Destroying physical currency

Controlling inflation & money supply

As physical currency naturally deteriorates, central banks will take in and destroy their own notes and replace them with new notes, to ensure that the currency is not wearing out. Money that has been issued but is then destroyed can be damaging to an economy, so it’s important that the ledger is kept accurate.

There is a myth that destroying or burning money in the UK is illegal (treason), but it is not – only illegal to deface the currency in an attempt to counterfeit. Destroying money is illegal in the US.

The Bank of England from 2022 to 2023 issued 12,115 new banknotes ‘unfit for use’ totalling £402,485, and at the same time destroyed 12,745 banknotes, totalling £494,650. At Christmas, people spend a lot more and tend to use more cash, so the rate of cash production and replacement needs to be adjusted.

The fact that only 3-4% of currency in the UK is in cash signifies that the majority of transactions, mainly bank transfers occur digitally, and no physical currency changes hands. However, physical currency still plays an important part of any economy. Without it, a large portion of the unbanked population would not be able to function.

Central banks have an obligation to keep inflation at optimal levels, which is often regarded to be around 2%. This involves keeping the about of notes in circulation at a constant level.

Maintaining monetary supply

Maintaining a monetary supply is one of the primary challenges for central banks. Money must be created for an economy to run (both physically and digitally), and for cash to flow. However, a central bank must be careful not to put too much money into the system.

As we covered in our article on quantitative easing, increasing the amount of money within the system can be beneficial in short amounts, but quickly become dangerous. Too much money being produced will increase inflation, and can also create asset bubbles. This is because with a ready supply of money, people are more willing to borrow and invest, which can lead to riskier economic behaviour.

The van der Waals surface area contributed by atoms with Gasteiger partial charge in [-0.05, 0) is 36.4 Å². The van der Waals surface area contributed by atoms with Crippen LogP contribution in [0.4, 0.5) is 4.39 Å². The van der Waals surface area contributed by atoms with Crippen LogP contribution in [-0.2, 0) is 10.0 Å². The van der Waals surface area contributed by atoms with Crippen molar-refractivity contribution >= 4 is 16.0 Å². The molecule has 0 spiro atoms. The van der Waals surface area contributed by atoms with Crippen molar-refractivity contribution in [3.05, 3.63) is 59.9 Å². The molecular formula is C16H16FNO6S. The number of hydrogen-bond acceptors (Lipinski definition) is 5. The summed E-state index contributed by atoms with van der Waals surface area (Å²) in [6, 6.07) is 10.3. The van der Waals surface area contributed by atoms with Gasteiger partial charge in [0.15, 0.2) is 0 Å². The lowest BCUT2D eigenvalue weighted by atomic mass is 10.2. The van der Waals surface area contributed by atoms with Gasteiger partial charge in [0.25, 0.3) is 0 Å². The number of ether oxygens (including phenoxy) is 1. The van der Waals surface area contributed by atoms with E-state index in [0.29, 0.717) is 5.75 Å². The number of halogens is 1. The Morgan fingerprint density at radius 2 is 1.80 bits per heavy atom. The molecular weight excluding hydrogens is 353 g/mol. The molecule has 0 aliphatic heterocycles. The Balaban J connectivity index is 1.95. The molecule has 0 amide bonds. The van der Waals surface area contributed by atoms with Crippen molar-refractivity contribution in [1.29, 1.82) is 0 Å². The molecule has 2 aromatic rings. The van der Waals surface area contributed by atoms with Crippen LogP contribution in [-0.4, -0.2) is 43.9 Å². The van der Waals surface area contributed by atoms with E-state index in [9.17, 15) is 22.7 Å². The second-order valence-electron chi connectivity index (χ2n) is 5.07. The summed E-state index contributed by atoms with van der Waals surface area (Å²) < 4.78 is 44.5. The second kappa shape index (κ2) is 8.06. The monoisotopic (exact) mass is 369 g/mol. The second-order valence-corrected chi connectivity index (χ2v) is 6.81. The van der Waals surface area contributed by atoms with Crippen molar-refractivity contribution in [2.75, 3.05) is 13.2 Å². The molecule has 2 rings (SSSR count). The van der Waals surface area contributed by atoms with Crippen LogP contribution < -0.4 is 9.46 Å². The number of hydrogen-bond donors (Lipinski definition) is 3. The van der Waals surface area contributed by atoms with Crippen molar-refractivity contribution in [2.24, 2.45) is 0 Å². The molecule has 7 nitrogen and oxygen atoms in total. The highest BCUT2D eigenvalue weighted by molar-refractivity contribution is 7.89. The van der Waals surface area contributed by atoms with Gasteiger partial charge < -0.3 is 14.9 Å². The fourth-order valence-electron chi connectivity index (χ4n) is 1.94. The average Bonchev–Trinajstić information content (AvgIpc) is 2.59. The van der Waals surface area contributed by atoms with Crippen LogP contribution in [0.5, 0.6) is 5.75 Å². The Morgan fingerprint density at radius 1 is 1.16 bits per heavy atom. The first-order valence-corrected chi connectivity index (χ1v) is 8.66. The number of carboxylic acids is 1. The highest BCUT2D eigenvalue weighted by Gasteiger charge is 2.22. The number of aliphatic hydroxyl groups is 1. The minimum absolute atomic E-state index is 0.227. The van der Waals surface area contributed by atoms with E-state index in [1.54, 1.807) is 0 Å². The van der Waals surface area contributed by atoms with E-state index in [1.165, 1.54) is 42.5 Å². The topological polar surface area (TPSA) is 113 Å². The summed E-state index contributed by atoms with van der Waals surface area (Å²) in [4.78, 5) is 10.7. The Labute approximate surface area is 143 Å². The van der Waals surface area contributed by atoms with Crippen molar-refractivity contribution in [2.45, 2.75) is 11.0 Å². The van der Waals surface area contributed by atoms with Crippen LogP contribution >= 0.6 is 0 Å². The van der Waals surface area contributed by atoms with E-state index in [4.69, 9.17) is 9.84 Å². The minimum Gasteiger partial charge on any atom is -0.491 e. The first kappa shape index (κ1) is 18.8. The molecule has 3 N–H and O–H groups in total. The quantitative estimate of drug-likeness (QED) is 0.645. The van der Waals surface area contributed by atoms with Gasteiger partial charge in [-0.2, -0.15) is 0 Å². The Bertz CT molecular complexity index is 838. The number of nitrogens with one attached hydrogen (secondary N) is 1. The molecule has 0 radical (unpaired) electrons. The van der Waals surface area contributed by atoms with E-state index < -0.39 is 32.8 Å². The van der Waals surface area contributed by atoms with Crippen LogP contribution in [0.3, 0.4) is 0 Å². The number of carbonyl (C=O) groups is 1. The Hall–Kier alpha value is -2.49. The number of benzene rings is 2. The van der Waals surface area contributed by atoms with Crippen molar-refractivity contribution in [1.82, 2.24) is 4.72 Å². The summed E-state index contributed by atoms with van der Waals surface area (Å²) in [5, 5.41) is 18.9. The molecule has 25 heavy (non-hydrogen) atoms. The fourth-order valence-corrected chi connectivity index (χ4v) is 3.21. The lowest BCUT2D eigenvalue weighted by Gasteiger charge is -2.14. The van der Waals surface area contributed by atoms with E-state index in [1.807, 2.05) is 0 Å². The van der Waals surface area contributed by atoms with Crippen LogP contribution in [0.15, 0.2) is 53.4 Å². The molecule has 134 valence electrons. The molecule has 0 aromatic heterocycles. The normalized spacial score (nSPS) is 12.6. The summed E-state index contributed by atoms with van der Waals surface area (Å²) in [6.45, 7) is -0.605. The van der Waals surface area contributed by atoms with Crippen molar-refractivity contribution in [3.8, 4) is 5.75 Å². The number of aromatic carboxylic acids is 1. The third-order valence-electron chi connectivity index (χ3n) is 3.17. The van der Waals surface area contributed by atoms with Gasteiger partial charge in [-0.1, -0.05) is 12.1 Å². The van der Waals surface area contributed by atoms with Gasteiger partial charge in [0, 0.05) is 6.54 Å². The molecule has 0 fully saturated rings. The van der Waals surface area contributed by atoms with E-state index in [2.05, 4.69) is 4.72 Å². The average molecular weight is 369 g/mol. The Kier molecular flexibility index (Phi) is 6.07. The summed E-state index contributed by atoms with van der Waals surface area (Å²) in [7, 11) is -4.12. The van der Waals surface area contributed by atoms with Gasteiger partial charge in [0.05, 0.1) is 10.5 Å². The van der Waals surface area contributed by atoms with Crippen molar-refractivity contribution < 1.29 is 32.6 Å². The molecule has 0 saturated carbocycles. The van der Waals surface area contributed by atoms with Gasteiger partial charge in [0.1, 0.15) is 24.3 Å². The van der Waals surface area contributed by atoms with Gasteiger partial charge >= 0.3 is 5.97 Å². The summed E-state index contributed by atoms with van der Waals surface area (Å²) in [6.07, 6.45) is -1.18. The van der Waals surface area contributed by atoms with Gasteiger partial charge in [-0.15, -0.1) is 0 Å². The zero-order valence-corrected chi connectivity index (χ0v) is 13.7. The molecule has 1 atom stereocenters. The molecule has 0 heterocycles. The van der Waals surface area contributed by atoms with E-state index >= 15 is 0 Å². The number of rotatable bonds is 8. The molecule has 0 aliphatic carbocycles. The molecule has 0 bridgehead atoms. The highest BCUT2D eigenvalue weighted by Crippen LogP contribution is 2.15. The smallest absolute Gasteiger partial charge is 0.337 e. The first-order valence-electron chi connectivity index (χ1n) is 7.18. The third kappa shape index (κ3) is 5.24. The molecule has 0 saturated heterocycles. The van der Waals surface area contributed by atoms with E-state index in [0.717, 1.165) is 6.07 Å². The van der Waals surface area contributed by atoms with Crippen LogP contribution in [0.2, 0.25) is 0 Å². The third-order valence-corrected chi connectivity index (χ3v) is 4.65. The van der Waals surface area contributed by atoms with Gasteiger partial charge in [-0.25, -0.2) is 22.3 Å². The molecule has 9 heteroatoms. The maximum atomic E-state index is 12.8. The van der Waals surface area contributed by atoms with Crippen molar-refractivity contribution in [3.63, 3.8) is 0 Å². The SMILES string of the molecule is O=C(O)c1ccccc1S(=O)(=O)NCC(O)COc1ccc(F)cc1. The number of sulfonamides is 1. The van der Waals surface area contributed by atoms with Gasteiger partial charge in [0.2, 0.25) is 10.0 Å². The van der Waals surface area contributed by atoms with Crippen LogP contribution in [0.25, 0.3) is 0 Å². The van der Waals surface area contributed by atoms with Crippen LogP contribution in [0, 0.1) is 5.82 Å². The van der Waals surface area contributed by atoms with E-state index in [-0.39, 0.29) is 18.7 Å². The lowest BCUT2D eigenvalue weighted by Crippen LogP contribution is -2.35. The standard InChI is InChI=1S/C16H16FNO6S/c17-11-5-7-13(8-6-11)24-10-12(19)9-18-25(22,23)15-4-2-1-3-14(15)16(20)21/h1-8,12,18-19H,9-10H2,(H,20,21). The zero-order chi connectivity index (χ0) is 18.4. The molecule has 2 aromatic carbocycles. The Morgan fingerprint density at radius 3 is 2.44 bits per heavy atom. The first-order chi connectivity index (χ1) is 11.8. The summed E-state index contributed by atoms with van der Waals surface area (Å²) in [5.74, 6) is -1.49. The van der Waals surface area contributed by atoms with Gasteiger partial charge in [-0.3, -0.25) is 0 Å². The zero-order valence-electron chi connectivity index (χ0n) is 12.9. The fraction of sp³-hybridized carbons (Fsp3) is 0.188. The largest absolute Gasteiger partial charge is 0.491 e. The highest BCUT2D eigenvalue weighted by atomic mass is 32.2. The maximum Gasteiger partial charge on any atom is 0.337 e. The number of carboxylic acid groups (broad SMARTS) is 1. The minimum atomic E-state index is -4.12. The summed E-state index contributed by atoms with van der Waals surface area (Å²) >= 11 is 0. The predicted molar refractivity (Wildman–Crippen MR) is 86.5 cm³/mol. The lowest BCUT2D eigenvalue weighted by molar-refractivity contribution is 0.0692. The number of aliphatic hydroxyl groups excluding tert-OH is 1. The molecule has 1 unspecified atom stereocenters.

This is why currencies have historically been pegged to the price of gold, or kept in fixed exchange rates pegged to other currencies, such as the US dollar. This way, a government is restrained from producing cash to pay for things, as they can only hold a limited amount of gold or foreign currency.

Most major currencies post Nixon Shock are now free floating, which means they are not pegged to anything. This means that financial regulation and monitoring inflation is more important than ever.

The future of cash

Cash may be declining in use in the UK, but the idea of cash dying out anytime soon is unlikely. Counter to popular belief, there is actually more cash in the UK economy than ever before, reaching around £81bn in circulation.

Physical currency still serves a purpose, even in areas that seem digitally savvy such as London. The development of CBDCs means that governments will have greater insight and regulation over their currencies.

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Caleb Hinton

Caleb is a writer specialising in financial copy. He has a background in copywriting, banking, digital wallets, and SEO – and enjoys writing in his spare time too, as well as language learning, chess and investing.